Table salt is also important for use in baking as its fine consistency dissolves easily. This means that you won’t notice clumps of salt inside your baked goods. 

Compared to all of the varieties, table salt has very fine grains, making it the most tightly packed, dense, and salty type of salt. 

Table salt is also iodized, which means that it contains hints of potassium iodide or sodium iodide. This gives the salt a metallic flavor and a saltier flavor. 

As table salt is a lot saltier compared to kosher salt, you won’t need as much to substitute for it. 

Use between ¾ and ½ teaspoons of table salt for each teaspoon of kosher salt. This essentially divides the amount in half, based on how large the flakes are. 

5. Pickling Salt

Otherwise known as preserving or canning salt, pickling salt can also work well as a kosher salt alternative. 

Similarly, kosher salt also works well for pickling purposes. Both types of salt are exchangeable, as neither one contains additives, like iodine or anti-caking agents. 

Pickling salt and kosher salt do have different looks, but both of their flavor profiles are relatively similar. If you’re making a recipe that doesn’t need kosher salt’s classic flaky consistency, pickling salt works well as a substitute.

To use this salt alternative, substitute each teaspoon of kosher salt for between 1 ¼ and 1 ½ teaspoon of pickling salt.

6. Soy Sauce Or Fish Sauce

Though soy sauce is loved by many, a lot of people aren’t keen on its interesting flavor. If you’re not a fan of soy sauce but have a bottle lying around in your kitchen, you can use the condiment as a kosher salt substitute.

Soy sauce’s traditional salty flavor is the result of its high sodium content. You’ll need to use soy sauce frugally, as there are roughly 920 milligrams of sodium in just one tablespoon. 

Soy sauce is also ideal when preparing marinades for meat. The sauce is liquid, so it doesn’t need to be dissolved first before preparing the meat.

You can apply the soy sauce in an even coating, or mix it with other ingredients to make a flavorful marinade. Fish sauce isn’t as popular as soy sauce, but it’s another salty dressing that can work in place of kosher salt. 

You won’t need much of these sauces to substitute for kosher salt. A typical rule is to swap every teaspoon of kosher salt for two teaspoons of soy sauce (or fish sauce).

If you do use one of these two sauces, take care not to oversalt your dishes. Keep tasting as you make the recipe and only add the sauces a little at a time. 

Final Thoughts

Kosher salt is one of the best types of salt to use in cooking, but if you run out while making a certain recipe, there are other ingredients you can use in its place.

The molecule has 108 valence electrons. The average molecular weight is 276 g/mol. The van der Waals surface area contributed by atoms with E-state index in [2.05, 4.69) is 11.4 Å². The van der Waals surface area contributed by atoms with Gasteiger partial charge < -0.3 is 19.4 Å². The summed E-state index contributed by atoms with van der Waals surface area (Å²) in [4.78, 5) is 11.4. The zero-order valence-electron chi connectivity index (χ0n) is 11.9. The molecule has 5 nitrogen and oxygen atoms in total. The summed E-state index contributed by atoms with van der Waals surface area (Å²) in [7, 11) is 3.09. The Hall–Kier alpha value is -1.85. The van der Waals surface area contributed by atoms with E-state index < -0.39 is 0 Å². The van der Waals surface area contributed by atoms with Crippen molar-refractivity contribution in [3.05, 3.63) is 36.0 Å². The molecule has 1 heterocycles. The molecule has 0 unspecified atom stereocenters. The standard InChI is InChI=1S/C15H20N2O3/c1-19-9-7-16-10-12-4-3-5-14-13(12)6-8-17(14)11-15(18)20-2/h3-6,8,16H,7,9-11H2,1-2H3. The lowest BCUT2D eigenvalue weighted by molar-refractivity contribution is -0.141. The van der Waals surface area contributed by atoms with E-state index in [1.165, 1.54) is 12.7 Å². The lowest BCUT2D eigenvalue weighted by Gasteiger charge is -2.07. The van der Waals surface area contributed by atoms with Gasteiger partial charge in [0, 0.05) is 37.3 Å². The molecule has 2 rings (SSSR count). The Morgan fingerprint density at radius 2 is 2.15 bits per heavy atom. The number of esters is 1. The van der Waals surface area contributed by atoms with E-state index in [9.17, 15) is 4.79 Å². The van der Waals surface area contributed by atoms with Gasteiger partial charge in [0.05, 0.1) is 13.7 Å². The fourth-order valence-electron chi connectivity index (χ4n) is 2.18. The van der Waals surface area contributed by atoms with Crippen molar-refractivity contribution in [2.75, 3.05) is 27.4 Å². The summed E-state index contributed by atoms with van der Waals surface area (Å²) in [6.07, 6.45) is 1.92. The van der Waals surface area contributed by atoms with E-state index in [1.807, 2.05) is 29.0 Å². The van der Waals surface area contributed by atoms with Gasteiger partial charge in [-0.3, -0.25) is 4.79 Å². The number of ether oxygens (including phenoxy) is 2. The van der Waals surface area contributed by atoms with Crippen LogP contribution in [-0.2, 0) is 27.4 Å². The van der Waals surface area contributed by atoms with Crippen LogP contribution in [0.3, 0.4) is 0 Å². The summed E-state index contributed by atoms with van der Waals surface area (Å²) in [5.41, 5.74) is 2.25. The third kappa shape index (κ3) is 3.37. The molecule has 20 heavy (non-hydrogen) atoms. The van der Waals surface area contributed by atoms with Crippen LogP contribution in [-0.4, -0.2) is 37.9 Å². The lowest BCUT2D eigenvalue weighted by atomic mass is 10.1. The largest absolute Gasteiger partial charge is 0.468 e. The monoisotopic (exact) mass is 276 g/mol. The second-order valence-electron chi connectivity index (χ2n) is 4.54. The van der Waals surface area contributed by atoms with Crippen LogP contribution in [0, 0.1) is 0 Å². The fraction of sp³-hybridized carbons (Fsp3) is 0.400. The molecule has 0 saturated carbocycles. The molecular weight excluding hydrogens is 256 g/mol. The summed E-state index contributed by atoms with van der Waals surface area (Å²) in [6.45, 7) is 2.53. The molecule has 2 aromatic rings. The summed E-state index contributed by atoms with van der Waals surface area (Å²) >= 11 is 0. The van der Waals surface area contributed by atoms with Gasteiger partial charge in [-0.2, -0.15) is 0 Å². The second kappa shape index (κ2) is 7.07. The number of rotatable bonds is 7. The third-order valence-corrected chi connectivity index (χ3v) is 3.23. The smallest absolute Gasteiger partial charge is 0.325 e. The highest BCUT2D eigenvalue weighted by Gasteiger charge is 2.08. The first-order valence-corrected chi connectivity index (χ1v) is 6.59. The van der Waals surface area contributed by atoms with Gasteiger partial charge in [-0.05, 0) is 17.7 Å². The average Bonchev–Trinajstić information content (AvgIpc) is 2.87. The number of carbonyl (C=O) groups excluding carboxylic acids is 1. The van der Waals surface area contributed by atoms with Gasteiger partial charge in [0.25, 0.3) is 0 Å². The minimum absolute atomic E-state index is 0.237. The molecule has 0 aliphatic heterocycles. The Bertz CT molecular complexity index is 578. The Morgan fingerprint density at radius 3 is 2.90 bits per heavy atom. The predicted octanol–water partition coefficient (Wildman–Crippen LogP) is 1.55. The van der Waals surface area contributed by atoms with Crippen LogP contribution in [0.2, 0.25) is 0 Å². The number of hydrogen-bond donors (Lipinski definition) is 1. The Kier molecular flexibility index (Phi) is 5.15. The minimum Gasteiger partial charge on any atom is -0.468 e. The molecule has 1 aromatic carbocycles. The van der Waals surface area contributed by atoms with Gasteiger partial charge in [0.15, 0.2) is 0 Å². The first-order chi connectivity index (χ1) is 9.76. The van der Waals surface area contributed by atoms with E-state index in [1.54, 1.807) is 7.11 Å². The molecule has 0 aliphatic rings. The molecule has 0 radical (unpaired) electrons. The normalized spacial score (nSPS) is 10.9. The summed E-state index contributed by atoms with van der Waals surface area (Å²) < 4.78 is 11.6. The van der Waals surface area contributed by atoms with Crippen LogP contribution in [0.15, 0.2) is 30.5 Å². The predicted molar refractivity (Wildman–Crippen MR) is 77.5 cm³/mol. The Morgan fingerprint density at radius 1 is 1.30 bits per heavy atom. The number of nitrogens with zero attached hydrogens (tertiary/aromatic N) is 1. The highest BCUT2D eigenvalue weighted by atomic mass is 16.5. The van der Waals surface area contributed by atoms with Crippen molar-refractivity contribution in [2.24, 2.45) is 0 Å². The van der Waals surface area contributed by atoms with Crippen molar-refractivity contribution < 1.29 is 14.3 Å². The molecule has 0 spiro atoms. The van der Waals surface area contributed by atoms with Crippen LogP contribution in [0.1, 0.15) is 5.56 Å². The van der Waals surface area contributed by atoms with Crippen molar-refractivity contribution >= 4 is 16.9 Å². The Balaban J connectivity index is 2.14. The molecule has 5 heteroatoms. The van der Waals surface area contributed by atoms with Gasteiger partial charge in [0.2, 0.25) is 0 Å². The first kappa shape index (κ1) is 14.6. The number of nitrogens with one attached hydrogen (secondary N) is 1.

Just remember to be careful when adding each substitute. Some, like coarse sea salt, can be used interchangeably with kosher salt. However, others, like soy sauce, are particularly salty, so you’ll need a lot less in your recipe. 

Always taste your food as you go and be careful when adding your kosher salt substitutes. It’s easier to add salt to a dish than take it away! 

Frequently Asked Questions

Can I Replace Kosher Salt With Regular Salt?

You can substitute kosher salt for regular table salt, but as it has smaller grains, it shouldn’t be used in a 1:1 ratio. It’s best to use half of the original amount, or even less in the case of iodized salt. 

What Is The Closest Salt To Kosher Salt?

In regards to form, size, and flavor, kosher salt’s nearest alternative is coarse sea salt. Both of these varieties have big grains that attach to food easily.

Each type can be used to rim cocktails, marinate meat, and sprinkle on salads. As they are so similar in size and flavor, you can use both types of salt interchangeably. 

What’s The Difference Between Kosher Salt And Regular Salt?

Regular table salt has smaller, fine crystals, which cause a briny flavor and denser, closely packed ingredients. Kosher salt is flaky, light, and coarse.

As it can be loosely sprinkled over dishes, its flavor isn’t as salty compared to table salt, and vice versa.  

The 6 Best Substitutes For Kosher Salt

Recipe by AubreyCourse: Substitutes


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Kosher salt is a great ingredient that can enhance flavors in a dish. If you’ve run out, here are the best kosher salt substitutes to use in your recipes.


  • Coarse Sea Salt

  • Fleur De Sel

  • Himalayan Pink Salt

  • Table Salt

  • Pickling Salt

  • Soy Sauce Or Fish Sauce


  • Decide on what substitute you need
  • Pick a substitute from the list above
  • Read what you need to substitute with
  • Create the recipe and enjoy